Check’s in the Mail

Sonja Haggert

I HAD TO PAY MY credit card bill, so I went online and set up a payment from my credit union a week before the bill was due. Why not, it’s an online transfer, right?

Not always.

The payment was due on the 16th. I went online the day before to check my bank account. It said the credit card payment was “sorted” and hadn’t transferred. Same thing the next day and the next.

I called my credit card company and the customer service representative was incredibly understanding—probably because I always pay my entire bill on time.

Then I called my credit union. The representative told me it was the post office’s fault that my check hadn’t reached the credit card company. What does the post office have to do with an online payment? Apparently a lot.

It seems that, in my credit union’s case, if a payment is over a certain dollar amount, it sends an actual paper check. Really?

I then asked the obvious question: At what amount should I allow extra time? The representative couldn’t tell me. I was transferred to another customer service representative and she couldn’t tell me, either. She also got very uncomfortable with my questions.

I entered the payment on the 9th. If the credit union needed to send out a “real” check, why didn’t it go out the next day? Then there would have been no question the actual check would have arrived on time. To blame the post office was totally absurd.

Now for the best part: The credit union said it would reimburse any fees and interest up to $50. Given the size of the card balance I was paying off, this was a pittance. It’s a bank. Don’t the folks there know that credit card companies charge interest in the double-digits and steep fees for late payments?

By now, I hope you’re thinking there’s something wrong with this picture. To avoid running into the same problem, call your bank or credit union and find out about its policies. It could save you a lot of headaches—and maybe some money, too.

Sonja Haggert is the author of Invest, Reinvest, Rest. You can learn more at

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Langston Holland
Langston Holland
3 years ago

Quite an eyeopener – thank you Sonja. I’ve never had a problem with online bank payments getting to their destinations on time, but I’ve been lucky. The credit cards I have at present allow you to add your checking account as a payment method on the credit card’s website. Executing payment each month either manually or automatically is obviously handled electronically. The thing I like the most about this method is that the credit card company is involved and not going to blame the card holder for a late payment as long as the funds are available. I assume. 🙂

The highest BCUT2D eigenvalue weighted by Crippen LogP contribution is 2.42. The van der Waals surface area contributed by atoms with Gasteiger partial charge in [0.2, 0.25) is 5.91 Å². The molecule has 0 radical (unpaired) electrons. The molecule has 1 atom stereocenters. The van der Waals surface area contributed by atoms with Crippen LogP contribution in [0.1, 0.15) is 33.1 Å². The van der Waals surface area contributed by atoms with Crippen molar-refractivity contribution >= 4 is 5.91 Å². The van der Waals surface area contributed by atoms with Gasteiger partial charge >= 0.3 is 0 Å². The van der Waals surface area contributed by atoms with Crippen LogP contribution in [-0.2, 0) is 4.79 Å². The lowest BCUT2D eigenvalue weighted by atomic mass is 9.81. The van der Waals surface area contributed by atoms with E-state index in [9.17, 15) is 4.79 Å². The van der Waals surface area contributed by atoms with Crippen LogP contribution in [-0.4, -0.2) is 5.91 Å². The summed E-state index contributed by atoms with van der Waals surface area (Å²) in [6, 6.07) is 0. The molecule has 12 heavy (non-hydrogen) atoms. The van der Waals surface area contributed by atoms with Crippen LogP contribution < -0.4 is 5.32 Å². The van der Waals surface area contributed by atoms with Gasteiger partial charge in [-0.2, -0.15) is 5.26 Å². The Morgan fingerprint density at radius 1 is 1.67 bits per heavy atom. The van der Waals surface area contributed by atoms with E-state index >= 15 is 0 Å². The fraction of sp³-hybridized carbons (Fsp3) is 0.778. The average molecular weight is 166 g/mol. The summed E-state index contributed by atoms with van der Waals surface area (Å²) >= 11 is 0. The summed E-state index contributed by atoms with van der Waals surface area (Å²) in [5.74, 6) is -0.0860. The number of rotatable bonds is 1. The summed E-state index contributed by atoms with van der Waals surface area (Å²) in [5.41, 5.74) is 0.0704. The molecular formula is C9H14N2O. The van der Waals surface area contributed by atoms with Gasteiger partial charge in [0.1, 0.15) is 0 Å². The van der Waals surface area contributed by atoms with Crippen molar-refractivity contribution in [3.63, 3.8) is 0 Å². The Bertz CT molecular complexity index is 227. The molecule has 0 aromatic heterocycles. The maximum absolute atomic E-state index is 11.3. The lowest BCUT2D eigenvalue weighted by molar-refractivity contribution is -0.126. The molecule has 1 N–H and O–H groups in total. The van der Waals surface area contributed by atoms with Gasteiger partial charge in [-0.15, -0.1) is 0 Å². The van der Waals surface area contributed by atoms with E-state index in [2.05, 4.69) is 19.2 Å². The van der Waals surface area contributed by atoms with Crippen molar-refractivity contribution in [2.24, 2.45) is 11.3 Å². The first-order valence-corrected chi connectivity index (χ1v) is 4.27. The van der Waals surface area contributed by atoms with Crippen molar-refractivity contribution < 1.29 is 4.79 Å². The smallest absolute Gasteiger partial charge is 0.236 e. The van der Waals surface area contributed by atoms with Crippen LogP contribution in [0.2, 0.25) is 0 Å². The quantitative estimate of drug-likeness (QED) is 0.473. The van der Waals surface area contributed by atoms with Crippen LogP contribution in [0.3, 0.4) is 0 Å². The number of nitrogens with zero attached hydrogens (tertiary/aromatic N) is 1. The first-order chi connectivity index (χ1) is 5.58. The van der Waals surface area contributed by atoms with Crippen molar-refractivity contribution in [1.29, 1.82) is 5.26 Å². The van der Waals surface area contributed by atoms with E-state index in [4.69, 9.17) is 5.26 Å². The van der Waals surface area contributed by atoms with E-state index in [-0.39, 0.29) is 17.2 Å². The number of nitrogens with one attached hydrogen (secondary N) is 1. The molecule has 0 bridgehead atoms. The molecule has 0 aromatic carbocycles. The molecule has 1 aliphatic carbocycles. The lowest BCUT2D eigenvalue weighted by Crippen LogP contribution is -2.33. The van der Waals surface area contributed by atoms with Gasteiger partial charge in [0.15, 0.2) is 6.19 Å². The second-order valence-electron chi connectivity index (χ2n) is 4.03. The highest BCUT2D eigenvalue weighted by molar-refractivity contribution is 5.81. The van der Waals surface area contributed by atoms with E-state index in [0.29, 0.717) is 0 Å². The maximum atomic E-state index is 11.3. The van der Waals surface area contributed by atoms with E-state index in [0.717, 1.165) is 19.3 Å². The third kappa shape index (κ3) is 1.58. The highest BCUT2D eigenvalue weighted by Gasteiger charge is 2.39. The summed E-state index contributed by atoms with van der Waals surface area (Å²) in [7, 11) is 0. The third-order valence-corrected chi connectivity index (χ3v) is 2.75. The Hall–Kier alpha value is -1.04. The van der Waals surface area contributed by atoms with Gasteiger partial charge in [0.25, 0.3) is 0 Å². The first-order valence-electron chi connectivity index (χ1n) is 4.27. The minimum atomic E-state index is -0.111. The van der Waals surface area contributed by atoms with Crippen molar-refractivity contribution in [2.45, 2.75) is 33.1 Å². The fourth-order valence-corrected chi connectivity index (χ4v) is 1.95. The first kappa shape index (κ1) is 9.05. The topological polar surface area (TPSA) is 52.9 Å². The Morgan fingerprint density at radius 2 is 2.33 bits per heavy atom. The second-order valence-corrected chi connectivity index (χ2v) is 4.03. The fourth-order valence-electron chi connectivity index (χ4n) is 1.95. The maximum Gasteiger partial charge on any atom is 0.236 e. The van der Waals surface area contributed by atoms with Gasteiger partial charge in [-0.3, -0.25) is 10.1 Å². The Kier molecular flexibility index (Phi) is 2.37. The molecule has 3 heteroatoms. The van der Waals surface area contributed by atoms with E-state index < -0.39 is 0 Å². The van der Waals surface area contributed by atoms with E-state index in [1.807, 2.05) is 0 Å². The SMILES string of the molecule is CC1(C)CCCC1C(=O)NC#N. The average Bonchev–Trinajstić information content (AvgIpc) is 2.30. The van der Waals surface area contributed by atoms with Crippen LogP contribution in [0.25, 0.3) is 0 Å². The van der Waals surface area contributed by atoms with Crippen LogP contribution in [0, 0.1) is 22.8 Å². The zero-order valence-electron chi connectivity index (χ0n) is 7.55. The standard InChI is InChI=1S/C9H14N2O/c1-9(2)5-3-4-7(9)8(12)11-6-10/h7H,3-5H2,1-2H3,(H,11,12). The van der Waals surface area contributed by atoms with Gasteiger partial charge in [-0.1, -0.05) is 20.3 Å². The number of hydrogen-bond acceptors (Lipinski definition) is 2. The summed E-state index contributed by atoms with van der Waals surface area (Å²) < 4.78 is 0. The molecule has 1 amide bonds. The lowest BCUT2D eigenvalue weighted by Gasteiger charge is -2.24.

Brian White
Brian White
2 years ago

I have my credits cards all set up for automatic payments, so that the credit card company is pulling the money rather than the credit union pushing it. I have set the automatic payment to happen on the due date, paying the full balance every time. It is never late, and in fact it gives me an extra day of interest free use of the credit card company’s money, because for some reason the transfer takes a day to be acknowledged, even though it only really take a millisecond. Apparently the credit card companies are happy as long as they are in control and they know it is in the works as of the due date.

I keep careful records of all my credit card payments and carefully check the statements each month, and the credit card companies have never gotten the payments wrong. Of course, there have been a couple of fraudulent charges over the years, which I caught and reported, and I never had to pay them (though it generally meant getting a new card number).

2 years ago

I use USAA for checking and once an “electronic” paper check got lost in the mail. It can happen to my checks too, but I watch those very closely to see that they’ve cleared. I like confirmation.

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